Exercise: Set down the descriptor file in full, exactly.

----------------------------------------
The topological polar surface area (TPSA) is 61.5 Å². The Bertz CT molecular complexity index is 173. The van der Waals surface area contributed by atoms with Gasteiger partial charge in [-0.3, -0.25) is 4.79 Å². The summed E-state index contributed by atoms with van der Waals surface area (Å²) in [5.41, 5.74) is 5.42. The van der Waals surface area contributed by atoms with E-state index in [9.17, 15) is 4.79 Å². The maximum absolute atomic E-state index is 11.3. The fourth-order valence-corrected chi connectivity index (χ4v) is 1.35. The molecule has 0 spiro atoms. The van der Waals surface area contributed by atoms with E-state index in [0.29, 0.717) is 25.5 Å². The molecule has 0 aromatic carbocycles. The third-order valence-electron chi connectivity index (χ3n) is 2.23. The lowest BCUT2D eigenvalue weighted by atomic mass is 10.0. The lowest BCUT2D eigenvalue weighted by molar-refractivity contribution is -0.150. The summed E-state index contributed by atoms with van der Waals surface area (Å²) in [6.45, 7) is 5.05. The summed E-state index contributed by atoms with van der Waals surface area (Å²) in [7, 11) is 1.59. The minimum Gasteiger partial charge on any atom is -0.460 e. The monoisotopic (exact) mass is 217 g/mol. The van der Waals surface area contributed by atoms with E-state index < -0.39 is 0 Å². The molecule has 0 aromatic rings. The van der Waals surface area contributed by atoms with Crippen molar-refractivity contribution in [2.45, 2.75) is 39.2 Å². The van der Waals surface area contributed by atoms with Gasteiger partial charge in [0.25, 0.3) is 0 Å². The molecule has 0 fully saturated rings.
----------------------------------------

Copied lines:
The topological polar surface area (TPSA) is 61.5 Å². The Bertz CT molecular complexity index is 173. The van der Waals surface area contributed by atoms with Gasteiger partial charge in [-0.3, -0.25) is 4.79 Å². The summed E-state index contributed by atoms with van der Waals surface area (Å²) in [5.41, 5.74) is 5.42. The van der Waals surface area contributed by atoms with E-state index in [9.17, 15) is 4.79 Å². The maximum absolute atomic E-state index is 11.3. The fourth-order valence-corrected chi connectivity index (χ4v) is 1.35. The molecule has 0 spiro atoms. The van der Waals surface area contributed by atoms with E-state index in [0.29, 0.717) is 25.5 Å². The molecule has 0 aromatic carbocycles. The third-order valence-electron chi connectivity index (χ3n) is 2.23. The lowest BCUT2D eigenvalue weighted by atomic mass is 10.0. The lowest BCUT2D eigenvalue weighted by molar-refractivity contribution is -0.150. The summed E-state index contributed by atoms with van der Waals surface area (Å²) in [6.45, 7) is 5.05. The summed E-state index contributed by atoms with van der Waals surface area (Å²) in [7, 11) is 1.59. The minimum Gasteiger partial charge on any atom is -0.460 e. The monoisotopic (exact) mass is 217 g/mol. The van der Waals surface area contributed by atoms with E-state index < -0.39 is 0 Å². The molecule has 0 aromatic rings. The van der Waals surface area contributed by atoms with Crippen molar-refractivity contribution in [2.45, 2.75) is 39.2 Å². The van der Waals surface area contributed by atoms with Gasteiger partial charge in [0.25, 0.3) is 0 Å². The molecule has 0 fully saturated rings.